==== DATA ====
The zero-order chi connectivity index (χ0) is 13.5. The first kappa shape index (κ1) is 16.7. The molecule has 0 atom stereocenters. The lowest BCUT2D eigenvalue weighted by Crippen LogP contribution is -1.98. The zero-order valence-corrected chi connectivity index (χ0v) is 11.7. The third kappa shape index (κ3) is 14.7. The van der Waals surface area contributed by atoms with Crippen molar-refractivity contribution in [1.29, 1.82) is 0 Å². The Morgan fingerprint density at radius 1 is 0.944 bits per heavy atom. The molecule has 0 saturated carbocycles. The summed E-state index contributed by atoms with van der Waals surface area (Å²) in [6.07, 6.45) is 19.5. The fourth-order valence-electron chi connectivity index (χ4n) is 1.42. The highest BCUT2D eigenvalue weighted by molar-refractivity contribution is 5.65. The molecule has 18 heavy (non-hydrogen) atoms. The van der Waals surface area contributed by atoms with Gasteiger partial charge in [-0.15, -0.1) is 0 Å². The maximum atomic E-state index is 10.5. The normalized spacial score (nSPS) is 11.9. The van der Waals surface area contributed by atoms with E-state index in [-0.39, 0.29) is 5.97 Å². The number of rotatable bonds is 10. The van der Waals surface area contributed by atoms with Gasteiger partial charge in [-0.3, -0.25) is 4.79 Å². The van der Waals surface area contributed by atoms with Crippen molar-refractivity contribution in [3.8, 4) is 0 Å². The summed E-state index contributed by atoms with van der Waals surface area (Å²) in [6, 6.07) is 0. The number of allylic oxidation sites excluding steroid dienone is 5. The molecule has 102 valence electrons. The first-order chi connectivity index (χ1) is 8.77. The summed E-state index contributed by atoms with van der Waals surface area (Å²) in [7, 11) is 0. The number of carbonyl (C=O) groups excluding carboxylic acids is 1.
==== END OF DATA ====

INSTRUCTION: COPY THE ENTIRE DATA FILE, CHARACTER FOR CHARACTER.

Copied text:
The zero-order chi connectivity index (χ0) is 13.5. The first kappa shape index (κ1) is 16.7. The molecule has 0 atom stereocenters. The lowest BCUT2D eigenvalue weighted by Crippen LogP contribution is -1.98. The zero-order valence-corrected chi connectivity index (χ0v) is 11.7. The third kappa shape index (κ3) is 14.7. The van der Waals surface area contributed by atoms with Crippen molar-refractivity contribution in [1.29, 1.82) is 0 Å². The Morgan fingerprint density at radius 1 is 0.944 bits per heavy atom. The molecule has 0 saturated carbocycles. The summed E-state index contributed by atoms with van der Waals surface area (Å²) in [6.07, 6.45) is 19.5. The fourth-order valence-electron chi connectivity index (χ4n) is 1.42. The highest BCUT2D eigenvalue weighted by molar-refractivity contribution is 5.65. The molecule has 18 heavy (non-hydrogen) atoms. The van der Waals surface area contributed by atoms with Gasteiger partial charge in [-0.15, -0.1) is 0 Å². The maximum atomic E-state index is 10.5. The normalized spacial score (nSPS) is 11.9. The van der Waals surface area contributed by atoms with E-state index in [-0.39, 0.29) is 5.97 Å². The number of rotatable bonds is 10. The van der Waals surface area contributed by atoms with Gasteiger partial charge in [-0.3, -0.25) is 4.79 Å². The van der Waals surface area contributed by atoms with Crippen molar-refractivity contribution in [3.8, 4) is 0 Å². The summed E-state index contributed by atoms with van der Waals surface area (Å²) in [6, 6.07) is 0. The number of allylic oxidation sites excluding steroid dienone is 5. The molecule has 102 valence electrons. The first-order chi connectivity index (χ1) is 8.77. The summed E-state index contributed by atoms with van der Waals surface area (Å²) in [7, 11) is 0. The number of carbonyl (C=O) groups excluding carboxylic acids is 1.